I am considering setting up my own blog. A lot of my posts have had responses to them. Can you point any out to me?

  5. When it used to be called global warming I agree with your comment Roger, but now it’s called climate change I’m actually surprised this ‘unseasonal’ cold winter weather hasn’t been put down to man as well.

    It was regarding the flooding in Cumbria here, here, and here,

    The term climate change is so useful; any strange unusual weather patterns can always be used to justify the theory.

    • Philip Burrows says:

      Could you stay on topic? We were not discussing the floods, we were discussing scientists blaming single warm days or events on climate change.
      Even if the topic was on the floods, you should have read the articles you referenced. They all say that there is uncertainty in the science that links individual events to the global warming trend.

      • It was on topic – weather vs climate change is the title, unless of course you’re suggesting that flooding isn’t the result of a weather event.

        I was actually concurring with Roger’s earlier comment:

        I remember every weather event being described by the media as “further evidence of global warming”. Indeed I remember some papers even insisting that the 2004 Boxing Day Tsunami was caused by climate change

        Maybe you should have read my comment better

      • Philip Burrows says:

        I thought Roger was discussing the current weather and climate, but we will agree to disagree on that topic.
        You didn’t answer the other point though.

  6. I am amused at the frequency with which alarmists refer to “peer review”. Apparently they have not noticed the admissions in the CRU e-mails of the way in which alarmist scientists set out deliberately to corrupt the peer-review process.

    John Bull challenges the idea that scientists might collude to protect the current paradigm against challenges. Yet the history of science is full of such examples. In 1500 the scientific community believed the world was flat, and sceptics were burned at the stake. In 1850, most scientists accepted a broadly Creationist model for the origin of life — until Darwin came along with his heretical views.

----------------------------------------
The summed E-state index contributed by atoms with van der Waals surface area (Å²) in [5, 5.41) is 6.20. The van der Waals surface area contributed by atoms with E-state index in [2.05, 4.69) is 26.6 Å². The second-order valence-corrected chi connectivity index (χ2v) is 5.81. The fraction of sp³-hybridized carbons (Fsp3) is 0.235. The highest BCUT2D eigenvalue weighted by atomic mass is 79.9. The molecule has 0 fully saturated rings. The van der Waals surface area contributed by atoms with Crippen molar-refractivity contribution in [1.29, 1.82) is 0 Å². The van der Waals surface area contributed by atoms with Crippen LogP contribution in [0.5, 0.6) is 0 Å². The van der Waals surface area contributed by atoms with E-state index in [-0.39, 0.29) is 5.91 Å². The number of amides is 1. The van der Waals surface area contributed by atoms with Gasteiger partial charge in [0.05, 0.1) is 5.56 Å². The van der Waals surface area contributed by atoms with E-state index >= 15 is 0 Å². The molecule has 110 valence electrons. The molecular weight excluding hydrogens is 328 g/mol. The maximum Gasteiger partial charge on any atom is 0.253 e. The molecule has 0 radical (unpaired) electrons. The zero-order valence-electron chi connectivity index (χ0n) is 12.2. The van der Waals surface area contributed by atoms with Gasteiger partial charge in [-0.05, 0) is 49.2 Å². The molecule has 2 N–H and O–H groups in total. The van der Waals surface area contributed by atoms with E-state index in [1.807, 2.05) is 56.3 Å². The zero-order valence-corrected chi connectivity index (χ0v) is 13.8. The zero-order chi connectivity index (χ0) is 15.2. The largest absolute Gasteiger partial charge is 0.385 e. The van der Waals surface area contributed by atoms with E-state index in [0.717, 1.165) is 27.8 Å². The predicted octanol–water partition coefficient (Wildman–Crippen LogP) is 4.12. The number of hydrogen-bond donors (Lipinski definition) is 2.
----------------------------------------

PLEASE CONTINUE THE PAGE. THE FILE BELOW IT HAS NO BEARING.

• Philip Burrows says:

      Very unhelpful Roger, you have said peer review isn’t very good, but you haven’t come up with anything better.
      Here is a great article that discusses precisely these points

      • Philip Burrows says:

        Yet again Roger, you deftly seem to have avoided answering any of my points or those put forward in my references.
        It feels like you should change your ‘straight talking’ catchphrase to ‘avoiding the point in whatever wobbly way possible’.

    • John Bull says:

      The fact that they discussed its corruption is proof that peer review works.

      • John Bull: If they had discussed it publicly with a view to doing it better, that might have been proof that peer review works. But they colluded secretly (as they thought) to subvert the peer review process and to ensure that only their own cronies were involved. And you say this proves that peer review works?!

      • John Bull says:

        My point is that they wouldn’t have had to subvert a process that didn’t work, the fact that they attempted to do just this shows the process to be a sound one. Peer review is flawed in the sense that it it can be manipulated by scientists who fabricate or significantly adjust their data, but then what review process isn’t vulnerable to this sort of thing? Have you an alternative? I take it your doubting the peer review system precludes you from accepting any scientific theories subject to the process?

  7. Richard Hyslop says:

    Here is a link to a list of peer-reviewed papers skeptical of “man made” global warming:

    http://petesplace-peter.blogspot.com/2008/04/peer-reviewed-articles-skeptical-of-man.html

    This is a very small list, I know of another scientist who has compiled a list of 400 such papers.